Latest 5 oz Puck news – Ft. Moultrie starts at 24.8K, and TR (35.2K) is still behind Harper’s Ferry (36.8K). This makes me think that bullion designs really don’t matter. A lot of people have stated that TR is the one to collect this year, but sales have been luke warm on this one.

    Interesting, even at only 24.8K Ft. Moultrie passes the six lowest bullion versions right out of the gate. Hawaii and Denali at 20K, arches and Sand Dunes at 22K and El Yunque and Chaco at 24K.

  13. bobo says

    >Why should the WLH be more than $820, the current price of the 2016 First Spouse UNC gold coins?

    Asherspapa, the mint slapped a surcharge of an additional $45 on this coin just to be greedy and because they could. Basically, collectors are willing to pay over forty percent above spot if the coin is nice.

  14. bobo says

    Data Dave, I bet it will be the Eleanor Roosevelt FS coin that claims the highest premiums for both proof and unc in ten years, even if some of the others come in a few hundred under her in terms of mintage, because she was the only first lady of historical significance and, unlike the others, had a surprise sell-out.

  15. cagcrisp says

    @bobo @Asherspapa, The additional money on the WLH is $70.00

    $30.00 for the dime, $50.00 for the quarter and $70.00 for the half…

  16. indydude says

    Asherspapa says

    November 16, 2016 at 6:11 am

    Why should the WLH be more than $820, the current price of the 2016 First Spouse UNC gold coins?

    When I was at the Cumberland Gap Coin Release I asked about the dime release and the cost at the coin forum as I assumed they would be close to the Gold Eagle releases. The lady that used to run the coin releases (Teddy Roosevelt was her last show, and I apologize as I do not know her name) replied that they added the $45 or so for the wooden cases that are distinctive to these gold tributes.

  17. cagcrisp says

    @indydude, I sure Hope you didn’t believe that story. Those boxes probably cost less that $2.00 each.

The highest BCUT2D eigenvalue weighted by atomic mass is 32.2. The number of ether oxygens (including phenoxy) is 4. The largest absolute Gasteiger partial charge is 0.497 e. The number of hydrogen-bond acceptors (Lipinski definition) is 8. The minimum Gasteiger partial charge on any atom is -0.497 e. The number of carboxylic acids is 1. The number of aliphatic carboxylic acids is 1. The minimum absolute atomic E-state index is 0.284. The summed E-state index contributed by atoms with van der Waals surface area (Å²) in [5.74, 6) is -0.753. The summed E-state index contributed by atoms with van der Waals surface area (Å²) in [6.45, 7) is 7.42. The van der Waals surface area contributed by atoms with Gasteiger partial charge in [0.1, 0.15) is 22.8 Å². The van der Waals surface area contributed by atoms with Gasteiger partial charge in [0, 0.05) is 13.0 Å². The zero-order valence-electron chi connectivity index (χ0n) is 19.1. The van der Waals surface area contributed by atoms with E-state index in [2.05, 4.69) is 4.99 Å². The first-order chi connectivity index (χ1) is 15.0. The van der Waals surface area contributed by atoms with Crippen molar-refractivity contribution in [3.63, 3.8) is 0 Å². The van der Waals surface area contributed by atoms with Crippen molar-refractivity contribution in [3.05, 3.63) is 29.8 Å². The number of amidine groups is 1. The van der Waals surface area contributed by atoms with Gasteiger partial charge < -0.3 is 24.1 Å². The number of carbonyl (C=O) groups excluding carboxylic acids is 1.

You have a Much nicer wooden box for the FS and Buffalo…

  18. bobo says

    Interesting account of how obstructivist the USMint is when confronted with one citizen’s attempt to use freedom of information requests regarding thegold held in Ft. Knox and elsewhere:


    This kind of nonsense by the USmint, combined with the refusal to allow an audit, combined with the failure of the Germans and others to get their gold back from the NY Fed basically tells the world that the powers that be sold our gold furtively and now have nowhere near the 8k+ tons they pretend to. Let’s assume they have no gold until they permit a third party audit.

    Trump should find out the truth soon. Let’s hope he tweets the people what he finds and reveals to us what they have done to the core pillar underlying our remaining claims to reserve currency status. If there is no gold in Ft. Knox expect the end of the age of fiat currencies to ensue. Let’s just hope this does not result in financial ruin for those who did not switch their paper and digits nto gold while they still could.

  19. bobo says

    Here is an argument that the US dollar will be replaced by IMF SDR fiat, and that there will be a system lockdown by 2018. It is a half hour well-spent listening to what the elites have planned for our financial imprisonment in their new system.


    “Chris Martenson Interviews… Jim Rickards to share the predictions from his new book The Road To Ruin: The Global Elite’s Secret Plan For The Next Financial Crisis. Rickards warns of a coming confidence boundary in central bank omnipotence. Once breached, trust and belief in the central banking cartel quickly vaporizes. Rickards predicts that boundary will be crossed by 2018 or sooner; and when it is, the entire financial system will go into lockdown, freezing access to our money.”

  20. Dustyroads says

    Didn’t President Reagan state that our gold stored in Fort Knox will be used to mint US Mint gold coins?

  21. So Krates says

    Asherspapa, Louis posted this a couple of weeks ago

    “The Mint did explain, as I noted in my piece on the gold dimes, that there were higher production costs due to issue like the fact that each die produced far fewer coins that is the case with bullion and proof AGE coins. I still think they could have been a little cheaper (mainly the quarter and half).”

  22. So Krates says

    @ bobo – that FOIA request story sounded strange. The author goes on and on about his utter disbelief that a check is required to pay the government and the ineptitude of himself and bank employees to cut a check.